“These words, as the Lord himself says in St. Matthew, prove that matrimony is of divine institution” (Catechism of Trent, part II, chap. VII. IV. 1).
3. Therefore, because of the Council of Trent’s clear biblical references to marriage in Paradise before the fall, we see that St. John Chrysostom was wrong since he contradicted the narration in Genesis.
Answer to the first objection:
1. Given that St. John Chrysostom was a quite erudite man – let us not forget that he is one of the greatest Fathers of the Church, the most prominent Greek Doctor and the one who left the largest quantity of written documents – we should not suppose that he ignored those verses of Genesis and the corresponding doctrine of the Church or, even less, that he rebelled against them. I believe it would be absurd to take this position.
When flagrant contradictions like this occur, we should not proclaim the Saint to be in error and tear our clothes as if it were a heresy or blasphemy, but rather look for a harmonic interpretation.
St John Chrysostom has been accused of disregarding the first chapters of Genesis
2. Knowing that the great Father and Doctor of the Church was from the Byzantine East, we also know that metaphors, symbolism, pedagogic exaggerations and other rhetorical practices are not rare in his speeches and books. Our Lord Jesus Christ himself, the Incarnate Wisdom, speaking to His Eastern audiences taught that it is easier for a camel to pass through the eye of a needle than a rich person to enter the Kingdom of Heaven (cf. Mat 19:24; Luke 18:25). Actually, those who have a strict Western mindset find it difficult to explain this metaphor; they can only conclude that Our Lord was saying that it is impossible for a rich man to enter Heaven.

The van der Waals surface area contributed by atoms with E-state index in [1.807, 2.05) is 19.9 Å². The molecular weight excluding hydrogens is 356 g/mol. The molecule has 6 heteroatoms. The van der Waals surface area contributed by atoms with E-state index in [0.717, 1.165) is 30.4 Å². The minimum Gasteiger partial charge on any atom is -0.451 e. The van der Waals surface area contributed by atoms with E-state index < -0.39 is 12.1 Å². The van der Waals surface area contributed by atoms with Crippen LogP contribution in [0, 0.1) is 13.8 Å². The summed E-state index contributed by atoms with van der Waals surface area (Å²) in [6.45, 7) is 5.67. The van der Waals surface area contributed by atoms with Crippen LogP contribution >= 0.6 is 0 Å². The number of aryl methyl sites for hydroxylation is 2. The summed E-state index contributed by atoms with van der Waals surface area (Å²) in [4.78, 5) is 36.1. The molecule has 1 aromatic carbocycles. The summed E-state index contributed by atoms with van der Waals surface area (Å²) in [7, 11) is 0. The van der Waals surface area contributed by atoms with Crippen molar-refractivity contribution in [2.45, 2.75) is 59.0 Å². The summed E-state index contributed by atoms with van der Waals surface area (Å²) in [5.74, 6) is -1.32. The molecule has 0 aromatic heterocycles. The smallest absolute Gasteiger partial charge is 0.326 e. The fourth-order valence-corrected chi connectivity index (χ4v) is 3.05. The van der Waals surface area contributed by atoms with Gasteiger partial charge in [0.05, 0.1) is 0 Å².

He was, however, friends with very rich persons, like the three siblings St. Lazarus, St. Mary Magdalene and St. Martha, who indisputably entered Heaven. So, there is something else taught in that metaphor that is different from its face-value meaning. I could cite many such examples of parables by Our Lord or by Eastern Fathers of the Church that cannot be interpreted in their literal sense.
We Westerners should open ourselves to find in Eastern authors a language that is not ours. The language they employ can contradict our criteria or make us believe that those Doctors are wrong. But they are not; they are trying to teach us something else. By understanding a written sentence literally, we Western readers may be more secure in doctrine, no doubt, but we are losing more transcendent truths, beauty, poetry and the sense of the marvelous that the Eastern authors transmit.
So, setting aside the preposterous suspicion that St. John Chrysostom is a heretic and TIA is following in his footsteps by quoting his text on marriage, let me try to understand what that great Doctor was teaching us. Since, I know very little of his immense work, let me raise some hypotheses about what he was trying to say when he said that marriage did not exist in Paradise.